Have you seen the Malala documentary? A year or so ago I watched ‘He Named Me Malala’, and every time Malala’s Dad came on screen I teared up. Because even though Malala is amazing independant of her father, it was his speaking up for her education that allowed her to flower.

Cut the metaphor: Dad—you’ve helped me flower.


Whether it was driving me to flute lessons, paying for the gas that let me go to private school 40 minutes away so I could take advanced classes, helping me go on high school exchange in Germany, not groaning too much when I decided to go to journalism school and become a writer instead of a lawyer, or when I decided to raise your nemesis—rats—in the house, as you were killing off the wild ones in the barn.

You’ve always supported my ideas. Usually, with good humour.

man with lawnmower and baby on back

This doesn’t look like it was much fun for either of us?

You never shot me down, and when I took my grandiose ideas too seriously, you were always there to laugh them off, keep me humble, and point out the holes in my plans that needed filling.

Even when I was an angsty teen and felt that you were buzzkilling my dreams one by one, I know you were only trying to help me find ways that I could pursue what I loved while on stable and sustainable financial footing.

Someday I want to be able to take care of you and mom, and afford my future kids the same opportunities you gave me. With your help I realized that achieving your dreams and self-sufficiency go hand-in-hand, and that making money empowers us to chase our dreams, with the best chariot your money can buy.

I don’t know if you remember this, but once when we were kids you had all three of us brush our teeth in the bathroom while you stood by the light switch putting imaginary quarters in, saying, “There’s another quarter gone, another one, another one.”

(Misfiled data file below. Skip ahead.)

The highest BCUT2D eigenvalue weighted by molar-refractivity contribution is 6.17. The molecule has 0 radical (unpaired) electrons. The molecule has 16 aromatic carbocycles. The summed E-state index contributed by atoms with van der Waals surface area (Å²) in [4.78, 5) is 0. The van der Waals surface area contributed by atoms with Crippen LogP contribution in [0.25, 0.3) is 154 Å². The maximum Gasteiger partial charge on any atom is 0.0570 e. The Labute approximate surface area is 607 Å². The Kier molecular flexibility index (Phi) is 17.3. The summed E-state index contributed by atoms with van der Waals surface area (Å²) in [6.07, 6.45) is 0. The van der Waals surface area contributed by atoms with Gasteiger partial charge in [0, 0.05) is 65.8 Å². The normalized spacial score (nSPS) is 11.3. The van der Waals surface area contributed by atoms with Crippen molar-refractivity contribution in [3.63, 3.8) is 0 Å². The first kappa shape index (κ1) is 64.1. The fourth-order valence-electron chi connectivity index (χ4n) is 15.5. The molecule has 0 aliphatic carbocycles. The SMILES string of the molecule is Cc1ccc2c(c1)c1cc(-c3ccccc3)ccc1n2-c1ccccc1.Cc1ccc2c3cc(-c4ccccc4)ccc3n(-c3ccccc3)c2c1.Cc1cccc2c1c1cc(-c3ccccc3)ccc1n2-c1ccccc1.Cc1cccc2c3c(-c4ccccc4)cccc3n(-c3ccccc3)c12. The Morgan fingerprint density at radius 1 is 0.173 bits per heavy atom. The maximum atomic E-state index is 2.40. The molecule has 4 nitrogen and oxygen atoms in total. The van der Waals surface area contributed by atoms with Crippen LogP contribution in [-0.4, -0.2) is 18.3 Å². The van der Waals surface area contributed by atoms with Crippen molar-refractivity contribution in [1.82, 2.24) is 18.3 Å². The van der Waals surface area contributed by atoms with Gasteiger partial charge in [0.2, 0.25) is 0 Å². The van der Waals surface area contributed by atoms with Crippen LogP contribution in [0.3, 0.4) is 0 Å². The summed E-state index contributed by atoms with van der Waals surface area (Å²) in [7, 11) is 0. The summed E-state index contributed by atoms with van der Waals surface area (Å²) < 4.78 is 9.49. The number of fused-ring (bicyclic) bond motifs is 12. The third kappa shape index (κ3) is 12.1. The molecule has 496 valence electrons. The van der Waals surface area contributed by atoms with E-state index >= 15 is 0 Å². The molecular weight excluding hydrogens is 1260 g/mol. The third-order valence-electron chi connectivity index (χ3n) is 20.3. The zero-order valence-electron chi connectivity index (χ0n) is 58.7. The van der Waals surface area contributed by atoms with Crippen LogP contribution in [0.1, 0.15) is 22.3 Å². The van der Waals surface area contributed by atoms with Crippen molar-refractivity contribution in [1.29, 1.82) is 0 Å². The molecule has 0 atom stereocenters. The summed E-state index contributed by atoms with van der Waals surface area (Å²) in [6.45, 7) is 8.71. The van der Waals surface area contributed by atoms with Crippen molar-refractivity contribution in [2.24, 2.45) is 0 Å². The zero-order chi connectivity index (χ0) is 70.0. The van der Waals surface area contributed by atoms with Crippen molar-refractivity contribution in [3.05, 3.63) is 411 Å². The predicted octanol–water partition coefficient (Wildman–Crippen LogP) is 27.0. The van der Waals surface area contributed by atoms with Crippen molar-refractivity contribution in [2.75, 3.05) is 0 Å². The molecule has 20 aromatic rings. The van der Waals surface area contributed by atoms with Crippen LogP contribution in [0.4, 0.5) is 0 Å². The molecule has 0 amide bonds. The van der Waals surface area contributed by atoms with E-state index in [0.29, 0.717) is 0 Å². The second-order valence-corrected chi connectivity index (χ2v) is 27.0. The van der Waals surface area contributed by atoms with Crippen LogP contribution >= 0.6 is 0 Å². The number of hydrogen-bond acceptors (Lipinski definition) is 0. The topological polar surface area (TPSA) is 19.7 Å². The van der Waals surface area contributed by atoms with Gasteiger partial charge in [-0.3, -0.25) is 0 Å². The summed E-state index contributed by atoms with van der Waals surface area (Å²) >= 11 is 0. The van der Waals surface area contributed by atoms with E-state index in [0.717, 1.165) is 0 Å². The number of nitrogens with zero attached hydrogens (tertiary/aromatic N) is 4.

I’ve never been so stressed in my life. I still think about that, but I think it helps me save money.

You gave me a great childhood

I grew up with freaking huge Belgian draft horses. So cool! Not many kids where I come from can say that.

Now, was I deathly allergic to the horses?

Well… yes.

(Let’s also not laugh too much here that I was born in the year of the horse.)

BUT! Seeing your passion for the horses, whether it was via the latest gossip about their fall fair competition, or while showing me the latest magazine photo of the award-winning horse you trained, taught me to have pride in my passions too.

And, because of your job, we were privileged enough to be able to afford things like extracurricular activities, a nice home, and trips to places like Disney World every few years.

family photo at norway pavilion epcot disney world

Such vacations led to priceless family photos such as this one. I think this was at the Norway pavilion at EPCOT? Watch your back.

You never asked for recognition

When we’re kids, it’s easy to think we’re the heroes in our own stories. That everything we accomplish is due to our work, and ours alone. It’s easy to forget that we stand on the shoulders of giants, and that there’s often a whole cast of people supporting us.

Whether it’s the parents spending their time driving us to dance class, or co-signing a student loan so we can pay for university, or who work to put good food on the table, or who put their children’s wants above their own, or who let their children use their precious lawn for a wedding that ends up turning it into a wet and muddy post-apocalyptic mess.

(hmm, not sure what I could be alluding to there).

It was a privilege to grow up with your support. Thank you so much.

Anyway, all of this just to say…


I love you so much. I hope you have the most amazing day. I’m so glad you’re my Dad.